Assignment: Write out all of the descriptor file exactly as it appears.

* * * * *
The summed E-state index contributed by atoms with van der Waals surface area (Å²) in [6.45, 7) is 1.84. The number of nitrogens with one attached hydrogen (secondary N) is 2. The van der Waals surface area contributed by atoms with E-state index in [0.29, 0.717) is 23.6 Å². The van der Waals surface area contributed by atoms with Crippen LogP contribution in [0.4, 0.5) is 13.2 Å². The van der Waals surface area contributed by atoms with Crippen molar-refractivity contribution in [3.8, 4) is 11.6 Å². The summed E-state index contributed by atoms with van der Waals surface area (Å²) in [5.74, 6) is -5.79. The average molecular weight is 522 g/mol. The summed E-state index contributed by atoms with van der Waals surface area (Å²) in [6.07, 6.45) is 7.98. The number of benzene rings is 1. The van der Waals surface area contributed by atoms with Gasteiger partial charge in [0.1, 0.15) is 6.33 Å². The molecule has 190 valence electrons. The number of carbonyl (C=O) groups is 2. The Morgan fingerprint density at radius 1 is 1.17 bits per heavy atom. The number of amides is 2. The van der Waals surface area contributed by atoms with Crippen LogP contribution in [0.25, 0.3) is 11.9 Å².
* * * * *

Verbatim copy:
The summed E-state index contributed by atoms with van der Waals surface area (Å²) in [6.45, 7) is 1.84. The number of nitrogens with one attached hydrogen (secondary N) is 2. The van der Waals surface area contributed by atoms with E-state index in [0.29, 0.717) is 23.6 Å². The van der Waals surface area contributed by atoms with Crippen LogP contribution in [0.4, 0.5) is 13.2 Å². The van der Waals surface area contributed by atoms with Crippen molar-refractivity contribution in [3.8, 4) is 11.6 Å². The summed E-state index contributed by atoms with van der Waals surface area (Å²) in [5.74, 6) is -5.79. The average molecular weight is 522 g/mol. The summed E-state index contributed by atoms with van der Waals surface area (Å²) in [6.07, 6.45) is 7.98. The number of benzene rings is 1. The van der Waals surface area contributed by atoms with Gasteiger partial charge in [0.1, 0.15) is 6.33 Å². The molecule has 190 valence electrons. The number of carbonyl (C=O) groups is 2. The Morgan fingerprint density at radius 1 is 1.17 bits per heavy atom. The number of amides is 2. The van der Waals surface area contributed by atoms with Crippen LogP contribution in [0.25, 0.3) is 11.9 Å².